Nonfiction > Lionel Strachey, et al., eds. > The World’s Wit and Humor > Italian & Spanish
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The World’s Wit and Humor: An Encyclopedia in 15 Volumes.  1906.
Vol. XIII: Italian—Spanish
 
Methods of Making a Living
By Paolo Ferrari (1822–1889)
 
From “Signor Lorenzo”

GIORGIO GUGLIELMI, GERTRUDE GUGLIELMI, and GIANNI BARTOLOMEO SENATORI.

Gior.  (making introduction).  My sister Gertrude. My friend Gianni Bartolomeo Senatori.
  1
  Gian.  Delighted!  2
  Ger.  Very pleased!  (To GIORGIO).  And what next?  3
  Gior.  Oh, nothing! I must get the designs ready for my new machine. They are to be submitted to-day, and I must put all the papers and the drawings in proper order.  (Goes to a table, where he occupies himself in the manner named, making occasional notes.)  4
  Gian.  (to GERTRUDE).  Yes, to be sure, I am an old friend of his, only we had not seen each other for an age. I find my dear Giorgio rather upset.  5
  Gior.  I should like to know what I have to be cheerful about.  6
  Gian.  You don’t believe in the proverb: “Heaven helps the cheerful man.”  7
  Gior.  I don’t believe in Heaven! Besides, you have not yet proved——  8
  Gian.  How a living can be made? Indeed! Just consider my profession and my social position!  9
  Ger.  (to GIANNI).  Have you no employment?  10
  Gian.  At your service, madam—none.  11
  Ger.  Then you have some pension or allowance?  12
  Gian.  None.  13
  Ger.  None?  14
  Gian.  Yours to command. All I can do is to manufacture bad verse, and I have a certain fluency of tongue, and that is how I make my way. But there are no dramas, no tragedies. Comedy—it’s all comedy—funny, you know.  15
  Ger.  Well, but what do you do for a living? Pardon me if I am indiscreet.  16
  Gian.  Quite the contrary, let me assure you! I go about it in this way: I have divided the city into twelve districts, or sections, whichever you like to call them. Each month I travel one of my districts. This month it happens to be this one.  17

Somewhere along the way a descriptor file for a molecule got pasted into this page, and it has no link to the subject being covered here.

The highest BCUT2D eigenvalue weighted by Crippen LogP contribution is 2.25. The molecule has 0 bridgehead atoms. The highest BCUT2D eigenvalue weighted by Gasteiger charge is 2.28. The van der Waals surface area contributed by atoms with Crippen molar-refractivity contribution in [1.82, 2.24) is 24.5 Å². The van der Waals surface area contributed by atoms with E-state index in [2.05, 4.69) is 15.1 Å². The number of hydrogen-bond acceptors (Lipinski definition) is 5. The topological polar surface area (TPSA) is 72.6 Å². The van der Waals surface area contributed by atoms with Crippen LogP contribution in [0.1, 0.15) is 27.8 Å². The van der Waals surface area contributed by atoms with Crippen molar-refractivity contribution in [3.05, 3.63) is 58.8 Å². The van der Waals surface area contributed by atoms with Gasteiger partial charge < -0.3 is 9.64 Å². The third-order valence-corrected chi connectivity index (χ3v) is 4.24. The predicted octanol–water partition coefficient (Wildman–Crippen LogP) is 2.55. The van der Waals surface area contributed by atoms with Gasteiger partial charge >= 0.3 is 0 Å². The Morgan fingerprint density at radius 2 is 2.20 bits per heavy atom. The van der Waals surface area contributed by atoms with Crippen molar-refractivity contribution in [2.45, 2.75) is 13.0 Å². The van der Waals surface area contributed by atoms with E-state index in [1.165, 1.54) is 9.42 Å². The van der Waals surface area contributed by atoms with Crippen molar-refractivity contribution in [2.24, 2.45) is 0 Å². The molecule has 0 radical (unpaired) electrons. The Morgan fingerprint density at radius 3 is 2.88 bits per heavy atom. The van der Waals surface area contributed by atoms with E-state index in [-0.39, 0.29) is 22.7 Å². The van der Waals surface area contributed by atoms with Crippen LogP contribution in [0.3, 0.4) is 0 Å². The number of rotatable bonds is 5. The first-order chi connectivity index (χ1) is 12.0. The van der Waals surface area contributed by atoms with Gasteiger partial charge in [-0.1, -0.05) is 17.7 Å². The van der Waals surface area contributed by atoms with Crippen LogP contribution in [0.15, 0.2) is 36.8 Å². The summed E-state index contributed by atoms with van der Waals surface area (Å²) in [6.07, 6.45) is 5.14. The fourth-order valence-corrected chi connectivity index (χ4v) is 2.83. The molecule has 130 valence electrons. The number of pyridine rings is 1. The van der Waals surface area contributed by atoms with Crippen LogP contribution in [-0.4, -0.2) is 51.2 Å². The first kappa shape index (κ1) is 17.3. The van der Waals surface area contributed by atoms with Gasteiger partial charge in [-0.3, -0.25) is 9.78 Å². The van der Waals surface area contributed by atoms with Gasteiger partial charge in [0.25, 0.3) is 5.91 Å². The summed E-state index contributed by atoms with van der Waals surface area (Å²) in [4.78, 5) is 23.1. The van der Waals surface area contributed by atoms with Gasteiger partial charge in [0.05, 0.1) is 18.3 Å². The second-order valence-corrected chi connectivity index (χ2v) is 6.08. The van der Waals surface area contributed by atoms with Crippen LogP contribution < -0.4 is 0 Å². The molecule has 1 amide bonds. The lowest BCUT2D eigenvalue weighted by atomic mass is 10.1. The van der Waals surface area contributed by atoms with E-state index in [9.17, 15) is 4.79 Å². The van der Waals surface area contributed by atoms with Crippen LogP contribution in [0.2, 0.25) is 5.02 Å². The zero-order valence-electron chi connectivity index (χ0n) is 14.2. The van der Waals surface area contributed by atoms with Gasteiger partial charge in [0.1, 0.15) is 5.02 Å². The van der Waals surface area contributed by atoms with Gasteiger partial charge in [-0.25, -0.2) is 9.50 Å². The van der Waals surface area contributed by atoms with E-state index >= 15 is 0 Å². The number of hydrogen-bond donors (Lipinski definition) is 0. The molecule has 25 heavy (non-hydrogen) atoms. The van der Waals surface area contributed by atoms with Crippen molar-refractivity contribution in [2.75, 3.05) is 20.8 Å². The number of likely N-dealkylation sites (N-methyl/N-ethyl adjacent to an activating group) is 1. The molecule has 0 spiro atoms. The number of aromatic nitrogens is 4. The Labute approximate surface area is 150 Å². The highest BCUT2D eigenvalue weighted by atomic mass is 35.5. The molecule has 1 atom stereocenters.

Ger.  Not very rich, this section! None but poor people live here.  18
  Gian.  At your service, madam.  19
  Gior.  The rich people are less charitable than the poor.  20
  Gian.  Very true. What a pity that it’s the poor people who are not rich! But they have an advantage—they are not so suspicious; and another—they don’t let you wait about in the hall; you go straight in. In the houses of the wealthy it’s maddening: porters, butlers, servants—everybody used to judging one by one’s appearance.  21
  Ger.  And to showing one the door without ceremony.  22
  Gian.  Yours to command.  23
  Ger.  But tell me what you do.  24
  Gian.  I have several systems. One is to provide poetry. Supposing, for instance, there is a wedding, or a new graduate, or a dancer who has made a tremendous hit, or a celebrated preacher, or a newly elected deputy. I have a sonnet that suits them all. It is sufficient to change the last triplet. I have six variations made up for that triplet. It is a six-barreled-revolver sonnet, and can be shot off six times. Now, observe. Both the quatrains consist of philosophical reflections on the sorrows and joys of life; they answer very well for anybody. In the first triplet I come down to particulars. “And thou!” I begin, without mentioning names. “Thou” may belong to any sex or condition; “thou” is equally good for a man and a woman, for old people and young, for a nobleman or a shopkeeper. Thus: